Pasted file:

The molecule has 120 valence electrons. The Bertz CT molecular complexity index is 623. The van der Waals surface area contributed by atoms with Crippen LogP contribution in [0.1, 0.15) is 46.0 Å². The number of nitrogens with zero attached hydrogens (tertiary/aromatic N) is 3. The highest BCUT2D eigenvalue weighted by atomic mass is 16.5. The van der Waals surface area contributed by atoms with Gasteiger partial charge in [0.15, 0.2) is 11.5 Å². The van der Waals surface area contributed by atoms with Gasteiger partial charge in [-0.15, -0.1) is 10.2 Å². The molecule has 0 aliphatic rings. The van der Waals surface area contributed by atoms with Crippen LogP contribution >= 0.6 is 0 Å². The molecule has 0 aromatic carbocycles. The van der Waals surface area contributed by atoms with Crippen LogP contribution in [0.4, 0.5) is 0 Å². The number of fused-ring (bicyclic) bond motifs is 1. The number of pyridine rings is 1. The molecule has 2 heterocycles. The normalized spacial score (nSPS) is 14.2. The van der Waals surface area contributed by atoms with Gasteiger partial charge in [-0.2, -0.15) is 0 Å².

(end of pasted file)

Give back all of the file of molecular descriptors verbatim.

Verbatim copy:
The molecule has 120 valence electrons. The Bertz CT molecular complexity index is 623. The van der Waals surface area contributed by atoms with Crippen LogP contribution in [0.1, 0.15) is 46.0 Å². The number of nitrogens with zero attached hydrogens (tertiary/aromatic N) is 3. The highest BCUT2D eigenvalue weighted by atomic mass is 16.5. The van der Waals surface area contributed by atoms with Gasteiger partial charge in [0.15, 0.2) is 11.5 Å². The van der Waals surface area contributed by atoms with Gasteiger partial charge in [-0.15, -0.1) is 10.2 Å². The molecule has 0 aliphatic rings. The van der Waals surface area contributed by atoms with Crippen LogP contribution >= 0.6 is 0 Å². The molecule has 0 aromatic carbocycles. The van der Waals surface area contributed by atoms with Crippen LogP contribution in [0.4, 0.5) is 0 Å². The number of fused-ring (bicyclic) bond motifs is 1. The number of pyridine rings is 1. The molecule has 2 heterocycles. The normalized spacial score (nSPS) is 14.2. The van der Waals surface area contributed by atoms with Gasteiger partial charge in [-0.2, -0.15) is 0 Å².